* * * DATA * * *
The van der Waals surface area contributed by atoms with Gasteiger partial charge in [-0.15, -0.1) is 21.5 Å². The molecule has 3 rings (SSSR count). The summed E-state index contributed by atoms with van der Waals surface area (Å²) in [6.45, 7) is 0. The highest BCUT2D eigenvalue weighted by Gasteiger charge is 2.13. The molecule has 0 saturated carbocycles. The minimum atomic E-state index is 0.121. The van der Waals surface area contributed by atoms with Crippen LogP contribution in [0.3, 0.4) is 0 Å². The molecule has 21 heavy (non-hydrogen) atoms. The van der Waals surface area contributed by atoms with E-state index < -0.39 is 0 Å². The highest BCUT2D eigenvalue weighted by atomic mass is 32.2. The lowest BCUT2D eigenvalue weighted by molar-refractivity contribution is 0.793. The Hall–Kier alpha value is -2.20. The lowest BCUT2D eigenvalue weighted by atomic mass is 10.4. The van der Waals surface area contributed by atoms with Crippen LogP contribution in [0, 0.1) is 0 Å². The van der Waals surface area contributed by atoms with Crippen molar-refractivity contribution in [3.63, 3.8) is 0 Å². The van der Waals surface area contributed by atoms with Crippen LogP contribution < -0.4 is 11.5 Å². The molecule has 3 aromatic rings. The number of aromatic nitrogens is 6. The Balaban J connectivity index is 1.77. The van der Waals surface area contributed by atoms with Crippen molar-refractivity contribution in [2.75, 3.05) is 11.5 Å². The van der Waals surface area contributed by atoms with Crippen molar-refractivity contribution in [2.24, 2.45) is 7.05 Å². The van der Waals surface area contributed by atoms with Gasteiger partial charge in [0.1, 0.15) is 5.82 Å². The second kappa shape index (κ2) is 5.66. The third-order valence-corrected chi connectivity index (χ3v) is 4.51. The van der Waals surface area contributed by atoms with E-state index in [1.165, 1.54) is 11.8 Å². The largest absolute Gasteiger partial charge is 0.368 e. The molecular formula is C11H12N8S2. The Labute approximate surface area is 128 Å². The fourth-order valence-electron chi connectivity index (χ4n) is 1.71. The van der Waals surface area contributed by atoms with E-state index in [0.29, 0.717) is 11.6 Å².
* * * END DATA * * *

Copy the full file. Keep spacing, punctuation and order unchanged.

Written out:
The van der Waals surface area contributed by atoms with Gasteiger partial charge in [-0.15, -0.1) is 21.5 Å². The molecule has 3 rings (SSSR count). The summed E-state index contributed by atoms with van der Waals surface area (Å²) in [6.45, 7) is 0. The highest BCUT2D eigenvalue weighted by Gasteiger charge is 2.13. The molecule has 0 saturated carbocycles. The minimum atomic E-state index is 0.121. The van der Waals surface area contributed by atoms with Crippen LogP contribution in [0.3, 0.4) is 0 Å². The molecule has 21 heavy (non-hydrogen) atoms. The van der Waals surface area contributed by atoms with E-state index < -0.39 is 0 Å². The highest BCUT2D eigenvalue weighted by atomic mass is 32.2. The lowest BCUT2D eigenvalue weighted by molar-refractivity contribution is 0.793. The Hall–Kier alpha value is -2.20. The lowest BCUT2D eigenvalue weighted by atomic mass is 10.4. The van der Waals surface area contributed by atoms with Crippen LogP contribution in [0, 0.1) is 0 Å². The van der Waals surface area contributed by atoms with Crippen molar-refractivity contribution in [3.63, 3.8) is 0 Å². The van der Waals surface area contributed by atoms with Crippen LogP contribution < -0.4 is 11.5 Å². The molecule has 3 aromatic rings. The number of aromatic nitrogens is 6. The Balaban J connectivity index is 1.77. The van der Waals surface area contributed by atoms with Crippen molar-refractivity contribution in [2.75, 3.05) is 11.5 Å². The van der Waals surface area contributed by atoms with Crippen molar-refractivity contribution in [2.24, 2.45) is 7.05 Å². The van der Waals surface area contributed by atoms with Gasteiger partial charge in [0.1, 0.15) is 5.82 Å². The second kappa shape index (κ2) is 5.66. The third-order valence-corrected chi connectivity index (χ3v) is 4.51. The van der Waals surface area contributed by atoms with E-state index in [1.165, 1.54) is 11.8 Å². The largest absolute Gasteiger partial charge is 0.368 e. The molecular formula is C11H12N8S2. The Labute approximate surface area is 128 Å². The fourth-order valence-electron chi connectivity index (χ4n) is 1.71. The van der Waals surface area contributed by atoms with E-state index in [0.29, 0.717) is 11.6 Å².